Leo Shmuylovich just completed his Ph.D in Physics from Washington University in St. Louis. He is currently on a year leave from medical school to help launch the company he co-founded, Virtual Nerd ( He has a B.S. in Chemical Engineering from Cornell University, having graduated Magna Cum Laude in three years—and he was named a Merrill Presidential Scholar, one of the university’s highest honors. As a tutor and lecturer for The Princeton Review, he taught MCAT Physics and Biology classes, as well as SAT Math classes, to hundreds of students. He’s also worked individually with students on SAT, SAT II, AP exams, and science and math courses at both the high school and college level.


All opinions expressed in this review are my own and not influenced in any way by the company.  Any product claim, statistic, quote or other representation about a product or service should be verified with the manufacturer or provider. Please refer to this site's Terms of Use  for more information. I have been compensated or given a product free of charge, but that does not impact my views or opinions.

Tuesday, May 1, 2012

Book Review - The College Roommate from Hell — Skills and Strategies for Surviving With a Problem Roommate

About the Book
All across the country, incoming college freshman are getting ready to move away from home for the first time. For many of these new college students, moving away from home means living with a roommate for the first time as well. Some students choose to live on-campus, while others choose off-campus housing. With either scenario, living with a roommate is a big adjustment. 

Of course, every incoming freshman hopes to find a friend as his or her roommate, but not every situation will be ideal. A lot of problems may occur because both roommates simply need to take the time to understand one another. Moving away from home for the first time is exciting but is also a big change. Taking the time to resolves issues between you and your roommate can positively affect your transition to college

If you find yourself not getting along with a roommate or you want to learn more about coping with a roommate before moving away, at Atlantic Publishing Company, we have a book for that.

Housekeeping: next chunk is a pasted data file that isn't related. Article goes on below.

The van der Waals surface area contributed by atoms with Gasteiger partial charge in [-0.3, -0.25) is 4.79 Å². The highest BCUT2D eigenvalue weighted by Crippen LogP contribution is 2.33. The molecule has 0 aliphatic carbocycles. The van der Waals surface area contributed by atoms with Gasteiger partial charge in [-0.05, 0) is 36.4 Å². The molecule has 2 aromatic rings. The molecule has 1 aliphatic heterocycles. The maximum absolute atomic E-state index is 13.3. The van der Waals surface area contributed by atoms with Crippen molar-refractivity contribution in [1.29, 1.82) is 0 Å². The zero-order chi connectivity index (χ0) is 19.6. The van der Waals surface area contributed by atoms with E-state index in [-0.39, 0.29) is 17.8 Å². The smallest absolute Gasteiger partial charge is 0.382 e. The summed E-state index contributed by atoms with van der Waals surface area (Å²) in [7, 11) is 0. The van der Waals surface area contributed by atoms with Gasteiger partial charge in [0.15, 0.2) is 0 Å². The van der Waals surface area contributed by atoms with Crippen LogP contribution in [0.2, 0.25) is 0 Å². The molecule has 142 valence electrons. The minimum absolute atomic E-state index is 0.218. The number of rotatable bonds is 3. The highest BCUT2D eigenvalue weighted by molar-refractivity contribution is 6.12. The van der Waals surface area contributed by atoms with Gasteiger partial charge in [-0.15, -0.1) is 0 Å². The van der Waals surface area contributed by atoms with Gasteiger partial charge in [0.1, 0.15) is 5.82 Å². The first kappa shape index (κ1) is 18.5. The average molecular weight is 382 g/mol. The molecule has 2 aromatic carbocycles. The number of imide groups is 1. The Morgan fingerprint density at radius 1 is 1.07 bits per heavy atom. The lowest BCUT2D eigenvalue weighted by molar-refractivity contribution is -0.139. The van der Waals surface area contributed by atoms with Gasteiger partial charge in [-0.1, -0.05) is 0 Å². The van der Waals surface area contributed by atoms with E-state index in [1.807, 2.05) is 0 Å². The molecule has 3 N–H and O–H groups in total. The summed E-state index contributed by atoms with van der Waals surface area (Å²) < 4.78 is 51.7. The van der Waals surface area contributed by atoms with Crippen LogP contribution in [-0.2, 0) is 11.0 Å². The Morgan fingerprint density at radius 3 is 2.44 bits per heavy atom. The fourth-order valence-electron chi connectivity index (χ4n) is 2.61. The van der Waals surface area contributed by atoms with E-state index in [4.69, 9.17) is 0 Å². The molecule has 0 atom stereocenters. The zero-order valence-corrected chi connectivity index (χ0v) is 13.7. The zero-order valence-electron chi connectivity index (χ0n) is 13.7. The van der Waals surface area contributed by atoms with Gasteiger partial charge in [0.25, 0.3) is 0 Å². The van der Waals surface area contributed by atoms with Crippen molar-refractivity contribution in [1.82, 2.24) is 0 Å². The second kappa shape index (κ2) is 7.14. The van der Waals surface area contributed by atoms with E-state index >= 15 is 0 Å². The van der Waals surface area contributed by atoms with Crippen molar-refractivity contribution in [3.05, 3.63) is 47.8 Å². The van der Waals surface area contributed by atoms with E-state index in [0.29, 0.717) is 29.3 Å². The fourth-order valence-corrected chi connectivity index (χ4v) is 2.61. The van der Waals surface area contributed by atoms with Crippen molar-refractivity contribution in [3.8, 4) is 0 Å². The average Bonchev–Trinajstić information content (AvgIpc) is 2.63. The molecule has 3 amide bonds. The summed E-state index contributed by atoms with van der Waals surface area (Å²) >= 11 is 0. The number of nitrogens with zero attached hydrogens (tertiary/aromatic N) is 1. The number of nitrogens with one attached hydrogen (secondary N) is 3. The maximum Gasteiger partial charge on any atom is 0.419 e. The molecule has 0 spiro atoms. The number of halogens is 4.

The College Roommate From Hell — Skills and Strategies for Surviving With a Problem Roommate covers everything you need to know about how to understand and fix any problems with a troublesome roommate. This comprehensive guide will teach you what to expect before moving, how to approach your roommate once you move in, roommate survival skills, cultural and social differences, how to deal with a serious problem, and how to understand a spectrum of personalities. 

This book includes interviews with students that had roommate problems and discusses how they were solved. Before giving up on your roommate and spending a semester or more in an undesirable situation, read The College Roommate From Hell. After doing so, you will know you are not alone, have viable strategies for dealing with problems, and feel more comfortable approaching any issue you may have with a roommate.

My Take on the Book 
As a person who has worked in residence life on a college campus this book covers many of the common problems that students who have roommates face while in college and beyond. What was nice about the book though was that it provided the reader with practical tips to work on turning around roommate relationships toward positive outcomes. The reason I like this is that every housing staff member is taught to help roommates to work through their conflicts and not to just move roommate assignments, so it is to the benefit of all who are going to be having a roommate to read this and learn some of the things that might drive you nuts and how to deal with them.

I could tell by reading through this book that it would have helped many past college students that had to deal with challenging roommate situations. Full of great resources and appendices, the book was an easy, instructional read that would be a great gift for the new college student (but they need to read it!).
If this book sounds like something you would like on your own bookshelf, you can find it on Amazon!

All opinions expressed in this review are my own and not influenced in any way by the company.  Any product claim, statistic, quote or other representation about a product or service should be verified with the manufacturer or provider. Please refer to this site's Terms of Use  for more information. I have been compensated or given a product free of charge, but that does not impact my views or opinions.